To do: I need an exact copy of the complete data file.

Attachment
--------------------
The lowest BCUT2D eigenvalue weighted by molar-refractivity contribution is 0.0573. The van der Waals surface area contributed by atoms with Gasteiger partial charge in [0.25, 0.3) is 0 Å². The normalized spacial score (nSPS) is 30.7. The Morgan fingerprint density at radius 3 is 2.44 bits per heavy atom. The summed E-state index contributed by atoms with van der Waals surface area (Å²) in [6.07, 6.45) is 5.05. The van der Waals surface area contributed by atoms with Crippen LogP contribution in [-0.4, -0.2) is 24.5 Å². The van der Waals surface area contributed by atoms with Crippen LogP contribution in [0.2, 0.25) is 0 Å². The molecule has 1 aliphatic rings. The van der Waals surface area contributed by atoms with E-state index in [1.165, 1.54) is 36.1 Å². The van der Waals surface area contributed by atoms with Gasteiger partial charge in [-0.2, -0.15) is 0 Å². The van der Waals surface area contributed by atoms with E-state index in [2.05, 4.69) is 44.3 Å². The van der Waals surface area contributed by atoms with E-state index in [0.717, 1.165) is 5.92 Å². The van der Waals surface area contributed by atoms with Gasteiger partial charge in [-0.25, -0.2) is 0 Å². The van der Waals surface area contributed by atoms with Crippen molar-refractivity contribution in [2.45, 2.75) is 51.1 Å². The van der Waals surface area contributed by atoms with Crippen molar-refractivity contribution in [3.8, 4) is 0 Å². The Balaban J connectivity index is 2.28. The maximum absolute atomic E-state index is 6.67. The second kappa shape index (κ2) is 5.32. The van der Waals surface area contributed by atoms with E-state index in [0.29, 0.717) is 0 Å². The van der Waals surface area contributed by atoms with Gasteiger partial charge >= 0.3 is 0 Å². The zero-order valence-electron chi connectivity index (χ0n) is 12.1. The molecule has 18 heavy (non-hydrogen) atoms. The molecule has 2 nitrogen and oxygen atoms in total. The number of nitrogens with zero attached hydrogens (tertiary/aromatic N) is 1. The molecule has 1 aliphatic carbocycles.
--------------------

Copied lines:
The lowest BCUT2D eigenvalue weighted by molar-refractivity contribution is 0.0573. The van der Waals surface area contributed by atoms with Gasteiger partial charge in [0.25, 0.3) is 0 Å². The normalized spacial score (nSPS) is 30.7. The Morgan fingerprint density at radius 3 is 2.44 bits per heavy atom. The summed E-state index contributed by atoms with van der Waals surface area (Å²) in [6.07, 6.45) is 5.05. The van der Waals surface area contributed by atoms with Crippen LogP contribution in [-0.4, -0.2) is 24.5 Å². The van der Waals surface area contributed by atoms with Crippen LogP contribution in [0.2, 0.25) is 0 Å². The molecule has 1 aliphatic rings. The van der Waals surface area contributed by atoms with E-state index in [1.165, 1.54) is 36.1 Å². The van der Waals surface area contributed by atoms with Gasteiger partial charge in [-0.2, -0.15) is 0 Å². The van der Waals surface area contributed by atoms with E-state index in [2.05, 4.69) is 44.3 Å². The van der Waals surface area contributed by atoms with E-state index in [0.717, 1.165) is 5.92 Å². The van der Waals surface area contributed by atoms with Gasteiger partial charge in [-0.25, -0.2) is 0 Å². The van der Waals surface area contributed by atoms with Crippen molar-refractivity contribution in [2.45, 2.75) is 51.1 Å². The van der Waals surface area contributed by atoms with Crippen molar-refractivity contribution in [3.8, 4) is 0 Å². The Balaban J connectivity index is 2.28. The maximum absolute atomic E-state index is 6.67. The second kappa shape index (κ2) is 5.32. The van der Waals surface area contributed by atoms with E-state index in [0.29, 0.717) is 0 Å². The van der Waals surface area contributed by atoms with Gasteiger partial charge >= 0.3 is 0 Å². The zero-order valence-electron chi connectivity index (χ0n) is 12.1. The molecule has 18 heavy (non-hydrogen) atoms. The molecule has 2 nitrogen and oxygen atoms in total. The number of nitrogens with zero attached hydrogens (tertiary/aromatic N) is 1. The molecule has 1 aliphatic carbocycles.